Oral breathers also may present with tired looking eyes for two different reasons. Firstly, from venous pooling, also known as allergic shiners. Secondly, from excess sclera being exposed below the iris, which may result from the drooping/downward growth of the face thus pulling the tissues between the lower eyelid and maxilla. Other commonly seen characteristics are a gummy smile (as previously mentioned), a bump on the nose, little definition of cheekbones, and smaller airway space.
Conversely, nasal breathers typically develop well developed jaws, a wider face, straight teeth, good airway space, straight nose, alert looking eyes, and well-developed cheek bones.
Smaller Airway Space
Here is a study showing the average difference of the airway size in nasal vs. mouth breathing subjects.
To elaborate further on smaller airway space, if the palate is narrow, the nasal cavity above also may be narrow. Another area where there may be restriction is directly behind the tongue. If the jaws are set back, the tongue may have little room in the mouth and as a result may have to take up space in the airway.
If the same volume of air has to pass through a smaller airway, resistance increases which may allow for a more collapsible airway. This is a risk factor for snoring and Obstructive Sleep Apnea (OSA).
Patients also may present with forward head posture in a effort to open the airway more.
Snoring & Obstructive Sleep Apnea (OSA)
Put very simply, snoring is the vibration of structures due to limited air flow, whereas obstructive sleep apnea (OSA) is a partial or full blockage of airflow, commonly caused by the tongue falling against the back of the throat.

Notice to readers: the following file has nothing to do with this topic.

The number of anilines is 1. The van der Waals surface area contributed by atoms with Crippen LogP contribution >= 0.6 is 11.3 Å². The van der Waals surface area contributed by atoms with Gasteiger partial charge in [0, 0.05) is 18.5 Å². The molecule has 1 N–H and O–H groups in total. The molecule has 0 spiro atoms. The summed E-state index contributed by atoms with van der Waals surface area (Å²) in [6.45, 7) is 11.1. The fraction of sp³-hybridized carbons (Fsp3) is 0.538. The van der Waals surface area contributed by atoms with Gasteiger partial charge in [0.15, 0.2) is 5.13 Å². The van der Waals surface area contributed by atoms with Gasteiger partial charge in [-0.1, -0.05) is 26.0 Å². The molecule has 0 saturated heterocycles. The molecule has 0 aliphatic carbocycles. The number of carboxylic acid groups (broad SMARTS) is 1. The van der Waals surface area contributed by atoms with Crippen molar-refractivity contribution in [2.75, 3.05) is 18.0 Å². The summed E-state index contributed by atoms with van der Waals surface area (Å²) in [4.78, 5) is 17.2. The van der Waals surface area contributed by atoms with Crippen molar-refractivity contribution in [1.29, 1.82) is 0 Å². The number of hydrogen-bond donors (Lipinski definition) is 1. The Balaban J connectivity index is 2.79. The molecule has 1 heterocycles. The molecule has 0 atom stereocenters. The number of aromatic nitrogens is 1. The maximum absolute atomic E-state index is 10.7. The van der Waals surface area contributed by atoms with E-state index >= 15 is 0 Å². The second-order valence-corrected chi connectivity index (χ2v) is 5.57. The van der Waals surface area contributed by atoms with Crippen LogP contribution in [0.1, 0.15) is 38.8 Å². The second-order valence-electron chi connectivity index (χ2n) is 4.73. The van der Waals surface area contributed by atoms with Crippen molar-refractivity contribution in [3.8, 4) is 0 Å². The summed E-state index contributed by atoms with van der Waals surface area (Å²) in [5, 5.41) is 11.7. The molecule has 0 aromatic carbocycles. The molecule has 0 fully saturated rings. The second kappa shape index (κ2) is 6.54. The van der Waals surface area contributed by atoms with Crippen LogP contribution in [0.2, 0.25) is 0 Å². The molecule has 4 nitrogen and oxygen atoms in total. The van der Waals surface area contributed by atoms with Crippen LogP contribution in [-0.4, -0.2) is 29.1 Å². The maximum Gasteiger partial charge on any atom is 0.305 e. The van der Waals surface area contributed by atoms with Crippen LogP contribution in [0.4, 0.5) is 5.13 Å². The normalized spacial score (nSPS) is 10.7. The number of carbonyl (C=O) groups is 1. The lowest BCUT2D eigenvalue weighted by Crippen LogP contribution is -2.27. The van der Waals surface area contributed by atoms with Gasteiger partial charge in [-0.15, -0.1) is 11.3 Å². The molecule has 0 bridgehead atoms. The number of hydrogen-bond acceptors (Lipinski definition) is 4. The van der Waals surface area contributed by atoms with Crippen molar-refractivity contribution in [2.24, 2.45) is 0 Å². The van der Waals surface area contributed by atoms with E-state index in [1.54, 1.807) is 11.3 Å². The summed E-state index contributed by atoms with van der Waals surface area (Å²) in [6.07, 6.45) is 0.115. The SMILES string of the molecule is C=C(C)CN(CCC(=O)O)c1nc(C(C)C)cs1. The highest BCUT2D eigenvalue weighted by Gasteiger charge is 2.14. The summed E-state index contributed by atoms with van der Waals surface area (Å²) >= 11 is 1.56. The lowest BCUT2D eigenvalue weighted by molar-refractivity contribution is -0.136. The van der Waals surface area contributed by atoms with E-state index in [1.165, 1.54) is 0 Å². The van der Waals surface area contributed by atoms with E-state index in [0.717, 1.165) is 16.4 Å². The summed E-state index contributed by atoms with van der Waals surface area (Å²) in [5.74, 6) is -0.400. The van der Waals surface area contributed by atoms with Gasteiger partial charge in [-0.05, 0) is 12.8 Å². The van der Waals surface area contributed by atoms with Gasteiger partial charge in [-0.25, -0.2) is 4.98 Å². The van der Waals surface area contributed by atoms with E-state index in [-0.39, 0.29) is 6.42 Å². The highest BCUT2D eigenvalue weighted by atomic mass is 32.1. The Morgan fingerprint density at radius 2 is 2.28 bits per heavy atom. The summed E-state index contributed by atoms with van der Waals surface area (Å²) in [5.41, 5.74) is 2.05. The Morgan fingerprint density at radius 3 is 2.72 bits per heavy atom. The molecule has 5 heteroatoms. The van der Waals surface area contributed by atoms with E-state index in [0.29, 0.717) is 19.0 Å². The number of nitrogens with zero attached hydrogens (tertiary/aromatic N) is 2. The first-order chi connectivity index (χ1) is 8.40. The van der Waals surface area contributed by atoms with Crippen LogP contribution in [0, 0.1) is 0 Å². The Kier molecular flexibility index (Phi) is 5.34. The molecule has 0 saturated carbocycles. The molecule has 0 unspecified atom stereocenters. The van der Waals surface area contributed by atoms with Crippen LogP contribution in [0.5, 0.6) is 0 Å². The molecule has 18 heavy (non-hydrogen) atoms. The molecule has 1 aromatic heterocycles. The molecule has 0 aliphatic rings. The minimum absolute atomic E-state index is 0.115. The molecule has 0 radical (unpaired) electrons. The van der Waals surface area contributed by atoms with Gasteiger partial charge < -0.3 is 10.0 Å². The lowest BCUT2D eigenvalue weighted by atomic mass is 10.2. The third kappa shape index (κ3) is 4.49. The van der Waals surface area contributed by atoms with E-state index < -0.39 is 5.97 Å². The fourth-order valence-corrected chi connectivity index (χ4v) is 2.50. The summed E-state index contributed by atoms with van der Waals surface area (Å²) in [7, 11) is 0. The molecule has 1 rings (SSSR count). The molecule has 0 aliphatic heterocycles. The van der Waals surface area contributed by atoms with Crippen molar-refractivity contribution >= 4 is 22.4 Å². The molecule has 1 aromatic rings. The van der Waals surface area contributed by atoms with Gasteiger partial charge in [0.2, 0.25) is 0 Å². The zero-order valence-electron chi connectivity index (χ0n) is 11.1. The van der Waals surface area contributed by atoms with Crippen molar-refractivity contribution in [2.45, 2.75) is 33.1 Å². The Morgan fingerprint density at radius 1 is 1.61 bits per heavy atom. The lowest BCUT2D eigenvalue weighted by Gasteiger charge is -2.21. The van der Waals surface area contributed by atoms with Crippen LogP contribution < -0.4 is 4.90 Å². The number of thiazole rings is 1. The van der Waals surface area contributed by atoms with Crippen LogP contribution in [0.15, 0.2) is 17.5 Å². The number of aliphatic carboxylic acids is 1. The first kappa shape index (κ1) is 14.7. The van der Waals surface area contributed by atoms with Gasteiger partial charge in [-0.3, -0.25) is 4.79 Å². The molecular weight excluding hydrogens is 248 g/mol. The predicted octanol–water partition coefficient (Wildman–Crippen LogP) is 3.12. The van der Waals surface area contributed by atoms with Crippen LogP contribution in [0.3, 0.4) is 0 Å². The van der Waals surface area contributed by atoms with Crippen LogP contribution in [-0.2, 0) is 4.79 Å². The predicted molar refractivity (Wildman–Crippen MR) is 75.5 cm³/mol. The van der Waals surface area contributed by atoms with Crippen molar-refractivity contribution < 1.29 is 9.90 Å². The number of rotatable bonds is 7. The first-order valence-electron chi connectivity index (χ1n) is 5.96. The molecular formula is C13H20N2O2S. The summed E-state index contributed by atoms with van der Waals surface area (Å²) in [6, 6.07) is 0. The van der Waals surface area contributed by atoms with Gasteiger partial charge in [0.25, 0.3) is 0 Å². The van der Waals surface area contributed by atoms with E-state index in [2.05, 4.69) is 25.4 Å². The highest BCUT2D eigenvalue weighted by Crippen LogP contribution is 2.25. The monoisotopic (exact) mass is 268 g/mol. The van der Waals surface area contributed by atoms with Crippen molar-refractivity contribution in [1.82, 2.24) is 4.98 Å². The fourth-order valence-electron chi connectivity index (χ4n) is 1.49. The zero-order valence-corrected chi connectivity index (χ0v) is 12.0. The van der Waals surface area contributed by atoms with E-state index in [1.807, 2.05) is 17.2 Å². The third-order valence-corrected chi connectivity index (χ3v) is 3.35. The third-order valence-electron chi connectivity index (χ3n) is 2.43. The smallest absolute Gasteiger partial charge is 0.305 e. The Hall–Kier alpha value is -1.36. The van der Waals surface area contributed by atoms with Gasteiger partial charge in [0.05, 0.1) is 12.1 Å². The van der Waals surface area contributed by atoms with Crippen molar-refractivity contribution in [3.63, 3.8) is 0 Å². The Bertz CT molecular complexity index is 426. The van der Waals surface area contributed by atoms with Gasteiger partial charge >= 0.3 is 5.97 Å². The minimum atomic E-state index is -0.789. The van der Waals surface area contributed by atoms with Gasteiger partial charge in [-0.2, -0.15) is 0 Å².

To paint a picture for you of what a common apneic event may look like in an OSA patient, lets say that the tongue falls back and blocks the airway. The body would generally try to continue breathing. Movement of the chest or diaphragm may be seen as the respiratory muscles contract. But due to the blockage little to no air can pass through. The person may arouse from sleep, opening the airway and gasping for air. While this blockage occurs the heart rate typically drops, until the person is aroused out of sleep and the heart rate may rapidly increase.
According to American Heart Association, these awakenings, which may occur 5-30x/hr or more, prevent restful sleep and are associated with high blood pressure, stroke, arrhythmia, and heart failure.4
Research shows that obstructive sleep apnea increases the risk of heart failure by 140%, the risk of coronary heart disease by 30%, and the risk of stroke by 60%.5 Heart disease is currently the leading cause of death in the United States.4
There are many ways to treat sleep apnea today, such as continuous positive airway pressure (CPAP) therapy, jaw expansion appliances/orthodontics, mandibular advancement devices, maxillomandibular advancement surgery (MMA), medication, etc. But myofunctional therapy is also shown to be effective, decreasing the apnea-hypopnea index by approximately 50% in adults and 62% in children6, making it a great non-invasive adjunctive treatment. Additionally, with structural changes of the hard tissues with some of the above OSA treatments, myofunctional therapy may serve in preventing relapse.7,8